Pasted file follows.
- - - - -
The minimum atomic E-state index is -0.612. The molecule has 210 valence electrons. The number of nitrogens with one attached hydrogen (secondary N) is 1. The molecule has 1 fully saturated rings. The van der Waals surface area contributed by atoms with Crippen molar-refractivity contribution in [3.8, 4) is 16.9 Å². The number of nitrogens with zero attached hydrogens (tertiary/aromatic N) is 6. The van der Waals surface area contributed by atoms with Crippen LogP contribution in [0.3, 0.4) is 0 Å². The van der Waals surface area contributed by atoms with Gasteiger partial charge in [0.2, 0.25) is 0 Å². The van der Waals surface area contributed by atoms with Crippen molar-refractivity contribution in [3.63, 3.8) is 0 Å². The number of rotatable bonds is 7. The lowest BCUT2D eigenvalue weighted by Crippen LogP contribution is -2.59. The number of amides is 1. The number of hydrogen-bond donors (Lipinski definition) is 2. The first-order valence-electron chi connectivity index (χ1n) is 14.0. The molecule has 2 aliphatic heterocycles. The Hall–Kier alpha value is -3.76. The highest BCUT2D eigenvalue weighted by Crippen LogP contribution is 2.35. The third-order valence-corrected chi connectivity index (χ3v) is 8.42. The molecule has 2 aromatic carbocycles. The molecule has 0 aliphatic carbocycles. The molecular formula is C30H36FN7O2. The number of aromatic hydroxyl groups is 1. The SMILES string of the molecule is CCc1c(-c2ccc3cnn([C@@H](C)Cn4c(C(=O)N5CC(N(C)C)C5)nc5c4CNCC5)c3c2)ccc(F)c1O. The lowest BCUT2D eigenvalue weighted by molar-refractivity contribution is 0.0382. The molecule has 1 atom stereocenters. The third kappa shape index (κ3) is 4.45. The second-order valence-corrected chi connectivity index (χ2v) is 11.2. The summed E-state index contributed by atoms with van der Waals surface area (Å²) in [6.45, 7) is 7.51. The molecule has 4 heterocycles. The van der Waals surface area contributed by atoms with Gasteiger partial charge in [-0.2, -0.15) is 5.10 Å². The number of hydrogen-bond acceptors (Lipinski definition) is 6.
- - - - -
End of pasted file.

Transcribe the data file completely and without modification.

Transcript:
The minimum atomic E-state index is -0.612. The molecule has 210 valence electrons. The number of nitrogens with one attached hydrogen (secondary N) is 1. The molecule has 1 fully saturated rings. The van der Waals surface area contributed by atoms with Crippen molar-refractivity contribution in [3.8, 4) is 16.9 Å². The number of nitrogens with zero attached hydrogens (tertiary/aromatic N) is 6. The van der Waals surface area contributed by atoms with Crippen LogP contribution in [0.3, 0.4) is 0 Å². The van der Waals surface area contributed by atoms with Gasteiger partial charge in [0.2, 0.25) is 0 Å². The van der Waals surface area contributed by atoms with Crippen molar-refractivity contribution in [3.63, 3.8) is 0 Å². The number of rotatable bonds is 7. The lowest BCUT2D eigenvalue weighted by Crippen LogP contribution is -2.59. The number of amides is 1. The number of hydrogen-bond donors (Lipinski definition) is 2. The first-order valence-electron chi connectivity index (χ1n) is 14.0. The molecule has 2 aliphatic heterocycles. The Hall–Kier alpha value is -3.76. The highest BCUT2D eigenvalue weighted by Crippen LogP contribution is 2.35. The third-order valence-corrected chi connectivity index (χ3v) is 8.42. The molecule has 2 aromatic carbocycles. The molecule has 0 aliphatic carbocycles. The molecular formula is C30H36FN7O2. The number of aromatic hydroxyl groups is 1. The SMILES string of the molecule is CCc1c(-c2ccc3cnn([C@@H](C)Cn4c(C(=O)N5CC(N(C)C)C5)nc5c4CNCC5)c3c2)ccc(F)c1O. The lowest BCUT2D eigenvalue weighted by molar-refractivity contribution is 0.0382. The molecule has 1 atom stereocenters. The third kappa shape index (κ3) is 4.45. The second-order valence-corrected chi connectivity index (χ2v) is 11.2. The summed E-state index contributed by atoms with van der Waals surface area (Å²) in [6.45, 7) is 7.51. The molecule has 4 heterocycles. The van der Waals surface area contributed by atoms with Gasteiger partial charge in [-0.2, -0.15) is 5.10 Å². The number of hydrogen-bond acceptors (Lipinski definition) is 6.